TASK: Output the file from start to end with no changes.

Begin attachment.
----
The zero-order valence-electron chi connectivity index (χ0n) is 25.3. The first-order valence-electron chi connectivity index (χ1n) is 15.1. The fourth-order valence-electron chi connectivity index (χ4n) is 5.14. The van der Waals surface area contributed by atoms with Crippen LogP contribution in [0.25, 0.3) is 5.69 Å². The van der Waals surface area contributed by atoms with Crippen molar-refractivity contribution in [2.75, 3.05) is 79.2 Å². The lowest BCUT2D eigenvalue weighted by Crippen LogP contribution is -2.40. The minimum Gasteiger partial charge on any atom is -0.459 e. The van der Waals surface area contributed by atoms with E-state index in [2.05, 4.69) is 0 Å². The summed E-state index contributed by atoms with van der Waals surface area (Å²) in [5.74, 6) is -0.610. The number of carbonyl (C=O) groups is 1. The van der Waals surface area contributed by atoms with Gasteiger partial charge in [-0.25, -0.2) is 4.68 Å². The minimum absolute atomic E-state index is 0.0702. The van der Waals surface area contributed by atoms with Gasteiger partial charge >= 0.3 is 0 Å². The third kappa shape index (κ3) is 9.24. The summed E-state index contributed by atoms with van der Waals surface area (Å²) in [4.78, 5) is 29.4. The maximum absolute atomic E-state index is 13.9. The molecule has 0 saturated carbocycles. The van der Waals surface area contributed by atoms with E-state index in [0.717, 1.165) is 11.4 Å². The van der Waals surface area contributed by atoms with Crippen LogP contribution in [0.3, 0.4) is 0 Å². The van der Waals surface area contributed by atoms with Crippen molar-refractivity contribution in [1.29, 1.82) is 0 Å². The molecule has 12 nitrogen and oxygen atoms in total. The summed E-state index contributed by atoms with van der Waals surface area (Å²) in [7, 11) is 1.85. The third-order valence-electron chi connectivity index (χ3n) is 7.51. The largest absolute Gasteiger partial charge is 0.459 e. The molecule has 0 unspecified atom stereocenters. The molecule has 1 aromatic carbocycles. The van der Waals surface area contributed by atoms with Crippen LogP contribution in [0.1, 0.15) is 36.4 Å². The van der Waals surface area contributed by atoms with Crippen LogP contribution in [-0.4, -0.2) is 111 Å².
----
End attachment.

The zero-order valence-electron chi connectivity index (χ0n) is 25.3. The first-order valence-electron chi connectivity index (χ1n) is 15.1. The fourth-order valence-electron chi connectivity index (χ4n) is 5.14. The van der Waals surface area contributed by atoms with Crippen LogP contribution in [0.25, 0.3) is 5.69 Å². The van der Waals surface area contributed by atoms with Crippen molar-refractivity contribution in [2.75, 3.05) is 79.2 Å². The lowest BCUT2D eigenvalue weighted by Crippen LogP contribution is -2.40. The minimum Gasteiger partial charge on any atom is -0.459 e. The van der Waals surface area contributed by atoms with E-state index in [2.05, 4.69) is 0 Å². The summed E-state index contributed by atoms with van der Waals surface area (Å²) in [5.74, 6) is -0.610. The number of carbonyl (C=O) groups is 1. The van der Waals surface area contributed by atoms with Gasteiger partial charge in [-0.25, -0.2) is 4.68 Å². The minimum absolute atomic E-state index is 0.0702. The van der Waals surface area contributed by atoms with Gasteiger partial charge >= 0.3 is 0 Å². The third kappa shape index (κ3) is 9.24. The summed E-state index contributed by atoms with van der Waals surface area (Å²) in [4.78, 5) is 29.4. The maximum absolute atomic E-state index is 13.9. The molecule has 0 saturated carbocycles. The van der Waals surface area contributed by atoms with E-state index in [0.717, 1.165) is 11.4 Å². The van der Waals surface area contributed by atoms with Crippen LogP contribution in [0.3, 0.4) is 0 Å². The van der Waals surface area contributed by atoms with Crippen molar-refractivity contribution in [1.29, 1.82) is 0 Å². The molecule has 12 nitrogen and oxygen atoms in total. The summed E-state index contributed by atoms with van der Waals surface area (Å²) in [7, 11) is 1.85. The third-order valence-electron chi connectivity index (χ3n) is 7.51. The largest absolute Gasteiger partial charge is 0.459 e. The molecule has 0 unspecified atom stereocenters. The molecule has 1 aromatic carbocycles. The van der Waals surface area contributed by atoms with Crippen LogP contribution in [0.1, 0.15) is 36.4 Å². The van der Waals surface area contributed by atoms with Crippen LogP contribution in [-0.4, -0.2) is 111 Å².